His religious tendency and service to the poor and down-trodden were apparent, when he was about twelve years of age. They had a small Ashram for this purpose and held schools for "harijan" boys. They helped the poor and needy and nursed and gave medical aid to the sick and diseased. He had the opportunity of living in the same house at Puri, Orissa, with Swami Brahmananda, President, Ramkrishna Mission and his brother Swamijis on a few occasions and in some respects Swami Vivekananda was his ideal. He started Durgah Pujah in a mess, in which some of his schoolmates lived at Cuttack, Orissa, and he was instrumental in introducing the same in almost all the jails in India and Burma, where he was incarcerated, at times against the vehement opposition of the British administrators. When cholera was raging fiercely in a remote part of the district of Cuttack, he took training in its treatment under Dr. Debendra Nath Mukherji, who was similarly inclined. As his parents were away from Cuttack and as his guardian did not permit him to go to the cholera-affected area, he was not found in the house the next morning. As both he and his ashramites were of a secretive nature, two strong young men were despatched to bring him back forcibly and who, after wandering about a lot, managed to trace him in an out-of-the-place cholera-infected village, but they were unable to bring him back. He returned later on of his own accord, after he had finished his work there.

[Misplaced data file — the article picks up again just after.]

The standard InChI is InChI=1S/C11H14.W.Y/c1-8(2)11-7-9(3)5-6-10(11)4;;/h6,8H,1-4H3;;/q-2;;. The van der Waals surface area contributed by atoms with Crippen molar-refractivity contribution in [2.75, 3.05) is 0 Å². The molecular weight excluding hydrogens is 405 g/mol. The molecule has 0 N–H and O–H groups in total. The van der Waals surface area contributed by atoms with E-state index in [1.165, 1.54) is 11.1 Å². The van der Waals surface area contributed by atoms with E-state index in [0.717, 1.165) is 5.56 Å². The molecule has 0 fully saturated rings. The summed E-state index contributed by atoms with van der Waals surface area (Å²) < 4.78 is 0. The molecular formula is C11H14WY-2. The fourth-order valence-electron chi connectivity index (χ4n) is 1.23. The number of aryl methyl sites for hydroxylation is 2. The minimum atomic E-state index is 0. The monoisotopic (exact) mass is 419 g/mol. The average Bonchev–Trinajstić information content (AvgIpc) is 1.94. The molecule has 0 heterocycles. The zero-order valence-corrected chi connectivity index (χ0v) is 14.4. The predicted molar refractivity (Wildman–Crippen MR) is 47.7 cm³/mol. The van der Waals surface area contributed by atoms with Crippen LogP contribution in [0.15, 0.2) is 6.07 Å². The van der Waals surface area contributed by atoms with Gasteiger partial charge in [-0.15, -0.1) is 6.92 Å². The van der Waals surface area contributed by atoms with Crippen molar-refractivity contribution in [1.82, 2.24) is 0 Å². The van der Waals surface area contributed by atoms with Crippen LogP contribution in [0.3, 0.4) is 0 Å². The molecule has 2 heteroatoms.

His religious tendency and service to the poor and down-trodden were apparent, when he was about twelve years of age. They had a small Ashram for this purpose and held schools for "harijan" boys. They helped the poor and needy and nursed and gave medical aid to the sick and diseased. He had the opportunity of living in the same house at Puri, Orissa, with Swami Brahmananda, President, Ramakrishna Mission and his brother Swamijis on a few occasions and in some respects Swami Vivekananda was his ideal. He started Durgah Pujah in a mess, in which some of his schoolmates lived at Cuttack, Orissa, and he was instrumental in introducing the same in almost all the jails in India and Burma, where he was incarcerated, at times against the vehement opposition of the British administrators. When cholera was raging fiercely in a remote part of the district of Cuttack, he took training in its treatment under Dr. Debendra Nath Mukherji, who was similarly inclined. As his parents were away from Cuttack and as his guardian did not permit him to go to the cholera-affected area, he was not found in the house the next morning. As both he and his ashramites were of a secretive nature, two strong young men were despatched to bring him back forcibly and who, after wandering about a lot, managed to trace him in an out-of-the-place cholera-infected village, but they were unable to bring him back. He returned later on of his own accord, after he had finished his work there.